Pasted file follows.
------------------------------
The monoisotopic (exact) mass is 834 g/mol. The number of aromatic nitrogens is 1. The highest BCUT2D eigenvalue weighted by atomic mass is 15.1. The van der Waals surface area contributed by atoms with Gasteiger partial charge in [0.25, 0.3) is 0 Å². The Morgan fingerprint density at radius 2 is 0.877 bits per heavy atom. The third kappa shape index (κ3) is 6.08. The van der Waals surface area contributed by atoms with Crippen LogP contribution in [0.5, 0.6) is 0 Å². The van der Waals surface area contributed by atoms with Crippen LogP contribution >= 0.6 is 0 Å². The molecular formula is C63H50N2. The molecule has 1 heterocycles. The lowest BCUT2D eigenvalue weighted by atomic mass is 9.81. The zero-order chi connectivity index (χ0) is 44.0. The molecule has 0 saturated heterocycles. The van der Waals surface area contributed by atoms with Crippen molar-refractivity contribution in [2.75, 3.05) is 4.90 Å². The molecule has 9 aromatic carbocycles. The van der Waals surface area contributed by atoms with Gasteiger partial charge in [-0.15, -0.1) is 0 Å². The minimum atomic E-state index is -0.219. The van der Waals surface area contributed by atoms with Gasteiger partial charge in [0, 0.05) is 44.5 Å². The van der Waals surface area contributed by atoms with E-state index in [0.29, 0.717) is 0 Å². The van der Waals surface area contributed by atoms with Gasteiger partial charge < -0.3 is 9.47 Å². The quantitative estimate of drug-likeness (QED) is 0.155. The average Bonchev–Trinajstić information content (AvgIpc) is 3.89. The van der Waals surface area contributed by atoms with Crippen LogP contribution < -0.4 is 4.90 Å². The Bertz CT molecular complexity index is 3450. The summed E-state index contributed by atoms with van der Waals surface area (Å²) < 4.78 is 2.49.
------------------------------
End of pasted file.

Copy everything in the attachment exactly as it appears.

The monoisotopic (exact) mass is 834 g/mol. The number of aromatic nitrogens is 1. The highest BCUT2D eigenvalue weighted by atomic mass is 15.1. The van der Waals surface area contributed by atoms with Gasteiger partial charge in [0.25, 0.3) is 0 Å². The Morgan fingerprint density at radius 2 is 0.877 bits per heavy atom. The third kappa shape index (κ3) is 6.08. The van der Waals surface area contributed by atoms with Crippen LogP contribution in [0.5, 0.6) is 0 Å². The van der Waals surface area contributed by atoms with Crippen LogP contribution >= 0.6 is 0 Å². The molecular formula is C63H50N2. The molecule has 1 heterocycles. The lowest BCUT2D eigenvalue weighted by atomic mass is 9.81. The zero-order chi connectivity index (χ0) is 44.0. The molecule has 0 saturated heterocycles. The van der Waals surface area contributed by atoms with Crippen molar-refractivity contribution in [2.75, 3.05) is 4.90 Å². The molecule has 9 aromatic carbocycles. The van der Waals surface area contributed by atoms with Gasteiger partial charge in [-0.15, -0.1) is 0 Å². The minimum atomic E-state index is -0.219. The van der Waals surface area contributed by atoms with Gasteiger partial charge in [0, 0.05) is 44.5 Å². The van der Waals surface area contributed by atoms with E-state index in [0.29, 0.717) is 0 Å². The van der Waals surface area contributed by atoms with Gasteiger partial charge < -0.3 is 9.47 Å². The quantitative estimate of drug-likeness (QED) is 0.155. The average Bonchev–Trinajstić information content (AvgIpc) is 3.89. The van der Waals surface area contributed by atoms with Crippen LogP contribution < -0.4 is 4.90 Å². The Bertz CT molecular complexity index is 3450. The summed E-state index contributed by atoms with van der Waals surface area (Å²) < 4.78 is 2.49.